Breast Tumor Section showing nonamplified HER-2/neu (<4 signals/nucleus). Cells are stained with DAPI. Probe is detected with flurorescein.
There is perhaps nothing more disturbing to a woman than a diagnosis of breast cancer. Beyond the usual fears associated with this dreaded disease is the uncertainty concerning the prognosis. Breast cancer is one of those cancers that can be very deadly but also from which there can be long term survival. Despite a plethora of indicators-tumor size, lymph node involvement, histologic type, nuclear grade, and DNA content-the ability to predict an outcome for any particular person, especially those who are node-negative, has proven problematic. Roughly 140,000 new breast cancer patients each year are node negative, and for the majority of them (two thirds) the prognosis is favorable. But, figuring out which third of these patients should receive aggressive treatment is the key, and more often than may be necessary, the decision is made to use aggressive therapies to be safe. The availability of a test that can put some numbers on the likelihood of a recurrence may mean that more women at low risk of recurrence will be spared the trauma and debilitating effects of chemo- and radiation therapies.
Oncor Inc., of Gaithersberg, Maryland, has introduced into the clinical arena a new test for amplification of the HER-2/neu locus which can shed a little light on this troubled field. HER-2/neu, also referred to as erbB-2, codes for a 185 kD transmembrane oncoprotein which is amplified and/or over-expressed in some breast cancer patients, a feature generally associated with a poorer prognosis than that for women with unamplified HER-2/neu. While this locus has been studied for a number of years, technical problems associated with the most commonly used methodologies (Southern blotting and immunohistochemical staining) have led to some inconsistencies in the data. According to Mary Lowery, Chief of Cytogenetics and Immunopathology at Centura Health/Penrose Hospital in Colorado Springs, Colorado, fluorescent in situ hybridization (FISH) will provide more reliable results.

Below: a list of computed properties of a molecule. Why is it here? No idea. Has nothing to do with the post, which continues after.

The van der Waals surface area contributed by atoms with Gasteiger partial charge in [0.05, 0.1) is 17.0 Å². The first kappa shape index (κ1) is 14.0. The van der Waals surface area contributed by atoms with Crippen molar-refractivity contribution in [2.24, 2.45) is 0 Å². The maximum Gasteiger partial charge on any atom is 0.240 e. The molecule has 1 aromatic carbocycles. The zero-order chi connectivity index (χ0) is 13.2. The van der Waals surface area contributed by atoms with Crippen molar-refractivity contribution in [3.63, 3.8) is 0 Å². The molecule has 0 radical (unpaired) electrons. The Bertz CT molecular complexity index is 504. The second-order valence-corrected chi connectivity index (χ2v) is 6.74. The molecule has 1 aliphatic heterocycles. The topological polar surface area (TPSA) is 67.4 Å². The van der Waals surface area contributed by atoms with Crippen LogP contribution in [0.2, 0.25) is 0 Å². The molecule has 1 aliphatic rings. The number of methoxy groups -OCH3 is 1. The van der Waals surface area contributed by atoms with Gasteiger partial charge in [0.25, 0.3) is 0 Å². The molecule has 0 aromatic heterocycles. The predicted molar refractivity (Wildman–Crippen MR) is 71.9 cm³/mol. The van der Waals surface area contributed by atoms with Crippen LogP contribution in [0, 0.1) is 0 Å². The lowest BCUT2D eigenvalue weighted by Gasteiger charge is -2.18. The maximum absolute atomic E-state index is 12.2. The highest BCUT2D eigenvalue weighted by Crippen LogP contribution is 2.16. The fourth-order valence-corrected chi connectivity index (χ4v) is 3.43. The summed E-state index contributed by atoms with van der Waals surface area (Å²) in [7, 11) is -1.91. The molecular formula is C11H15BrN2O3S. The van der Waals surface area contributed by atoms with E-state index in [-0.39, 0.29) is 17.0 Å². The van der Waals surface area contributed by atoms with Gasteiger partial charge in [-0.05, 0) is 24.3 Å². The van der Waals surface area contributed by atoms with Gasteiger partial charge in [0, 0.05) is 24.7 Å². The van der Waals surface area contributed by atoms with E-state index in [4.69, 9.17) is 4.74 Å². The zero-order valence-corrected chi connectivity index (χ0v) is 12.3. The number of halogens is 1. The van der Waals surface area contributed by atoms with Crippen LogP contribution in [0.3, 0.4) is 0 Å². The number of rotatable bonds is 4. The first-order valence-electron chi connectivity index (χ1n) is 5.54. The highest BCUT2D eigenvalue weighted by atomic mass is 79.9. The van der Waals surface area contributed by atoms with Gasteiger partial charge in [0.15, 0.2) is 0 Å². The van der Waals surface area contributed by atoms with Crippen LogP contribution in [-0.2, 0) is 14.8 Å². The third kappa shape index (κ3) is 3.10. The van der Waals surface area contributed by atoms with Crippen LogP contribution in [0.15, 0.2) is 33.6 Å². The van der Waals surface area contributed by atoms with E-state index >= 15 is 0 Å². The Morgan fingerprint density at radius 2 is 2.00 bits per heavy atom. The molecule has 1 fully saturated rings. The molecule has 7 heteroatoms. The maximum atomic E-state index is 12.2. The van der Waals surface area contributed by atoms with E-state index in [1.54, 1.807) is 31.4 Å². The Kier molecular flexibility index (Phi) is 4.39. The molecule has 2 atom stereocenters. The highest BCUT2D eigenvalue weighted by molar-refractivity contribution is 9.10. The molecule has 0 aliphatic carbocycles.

Effect of HER-2/neu amplification and tumor size.
Oncor's INFORM HER-2/neu
Gene Detection System is a FISH probe assay that can be performed on formalin-fixed, paraffin-embedded breast tissue, the kind of sample which is routinely taken from every woman undergoing breast cancer surgery. A retrospective study using this assay on 220 breast cancer patients showed that 93% of unamplified patients remained cancer-free after three years, dropping to 85% at ten years, while only 70% of patients with amplified Her-2/neu
survived three years, dropping to 55% at ten years. This means that there was a 30- percentage point difference in survival rates between HER-2/neu
amplified and non-amplified patients. Compared with other prognostic indicators, INFORM has been shown to be a strong predictor of recurrence and disease-related death. For example, when compared to tumor size, often used as an indicator of severity of disease, the amplification state proved to be a better predictor of outcome.
While a HER-2/neu probe has been available from Oncor (and other suppliers) for researchers in this field for a number of years, the FDA approved test came on line in January. The Oncor INFORM HER-2/neu Gene Detection System comes with 13 reagents required to perform the test, including a biotin-labeled probe, reagents for detecting and amplifying the signal, and control slides. Inaddition, Oncor conducts user training to ensure qualified laboratories are certified to use the test. The INFORM HER-2/neu Gene Detection System is intended to be performed by users certified by the Oncor Proficiency Program.
For more information, contact Oncor Inc. at 800-776-6267 or visit the company web site at www.oncorinform.com.